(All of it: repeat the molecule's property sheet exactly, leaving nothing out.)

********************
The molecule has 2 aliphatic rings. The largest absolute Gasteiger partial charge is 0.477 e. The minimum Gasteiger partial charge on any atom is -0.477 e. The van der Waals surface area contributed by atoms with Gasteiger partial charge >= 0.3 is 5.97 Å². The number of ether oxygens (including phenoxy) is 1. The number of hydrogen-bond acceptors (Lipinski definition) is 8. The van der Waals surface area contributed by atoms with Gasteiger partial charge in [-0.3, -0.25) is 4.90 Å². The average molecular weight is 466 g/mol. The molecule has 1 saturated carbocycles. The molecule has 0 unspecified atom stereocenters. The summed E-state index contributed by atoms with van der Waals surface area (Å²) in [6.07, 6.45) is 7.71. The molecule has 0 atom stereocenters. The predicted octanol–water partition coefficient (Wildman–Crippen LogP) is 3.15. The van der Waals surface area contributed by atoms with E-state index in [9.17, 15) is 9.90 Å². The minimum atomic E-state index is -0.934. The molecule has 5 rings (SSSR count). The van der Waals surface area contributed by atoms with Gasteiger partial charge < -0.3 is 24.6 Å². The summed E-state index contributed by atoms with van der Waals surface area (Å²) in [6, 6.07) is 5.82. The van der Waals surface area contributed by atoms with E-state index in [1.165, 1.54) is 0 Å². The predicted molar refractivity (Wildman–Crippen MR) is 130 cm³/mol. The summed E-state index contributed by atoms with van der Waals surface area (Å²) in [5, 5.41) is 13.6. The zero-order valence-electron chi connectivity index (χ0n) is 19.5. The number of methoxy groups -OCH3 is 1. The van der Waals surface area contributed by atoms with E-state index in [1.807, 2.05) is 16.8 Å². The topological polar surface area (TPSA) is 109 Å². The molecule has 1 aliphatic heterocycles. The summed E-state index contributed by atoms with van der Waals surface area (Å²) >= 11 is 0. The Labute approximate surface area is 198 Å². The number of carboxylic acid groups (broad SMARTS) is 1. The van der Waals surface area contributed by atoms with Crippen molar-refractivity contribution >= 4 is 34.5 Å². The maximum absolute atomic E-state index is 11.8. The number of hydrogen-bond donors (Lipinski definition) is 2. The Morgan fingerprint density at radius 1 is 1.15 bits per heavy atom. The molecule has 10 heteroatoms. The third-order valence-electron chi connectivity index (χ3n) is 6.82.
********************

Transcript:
The molecule has 2 aliphatic rings. The largest absolute Gasteiger partial charge is 0.477 e. The minimum Gasteiger partial charge on any atom is -0.477 e. The van der Waals surface area contributed by atoms with Gasteiger partial charge >= 0.3 is 5.97 Å². The number of ether oxygens (including phenoxy) is 1. The number of hydrogen-bond acceptors (Lipinski definition) is 8. The van der Waals surface area contributed by atoms with Gasteiger partial charge in [-0.3, -0.25) is 4.90 Å². The average molecular weight is 466 g/mol. The molecule has 1 saturated carbocycles. The molecule has 0 unspecified atom stereocenters. The summed E-state index contributed by atoms with van der Waals surface area (Å²) in [6.07, 6.45) is 7.71. The molecule has 0 atom stereocenters. The predicted octanol–water partition coefficient (Wildman–Crippen LogP) is 3.15. The van der Waals surface area contributed by atoms with E-state index in [9.17, 15) is 9.90 Å². The minimum atomic E-state index is -0.934. The molecule has 5 rings (SSSR count). The van der Waals surface area contributed by atoms with Gasteiger partial charge < -0.3 is 24.6 Å². The summed E-state index contributed by atoms with van der Waals surface area (Å²) in [6, 6.07) is 5.82. The van der Waals surface area contributed by atoms with E-state index in [1.165, 1.54) is 0 Å². The predicted molar refractivity (Wildman–Crippen MR) is 130 cm³/mol. The summed E-state index contributed by atoms with van der Waals surface area (Å²) in [5, 5.41) is 13.6. The zero-order valence-electron chi connectivity index (χ0n) is 19.5. The number of methoxy groups -OCH3 is 1. The van der Waals surface area contributed by atoms with E-state index in [1.807, 2.05) is 16.8 Å². The topological polar surface area (TPSA) is 109 Å². The molecule has 1 aliphatic heterocycles. The summed E-state index contributed by atoms with van der Waals surface area (Å²) >= 11 is 0. The Labute approximate surface area is 198 Å². The number of carboxylic acid groups (broad SMARTS) is 1. The van der Waals surface area contributed by atoms with Crippen molar-refractivity contribution >= 4 is 34.5 Å². The maximum absolute atomic E-state index is 11.8. The number of hydrogen-bond donors (Lipinski definition) is 2. The Morgan fingerprint density at radius 1 is 1.15 bits per heavy atom. The molecule has 10 heteroatoms. The third-order valence-electron chi connectivity index (χ3n) is 6.82.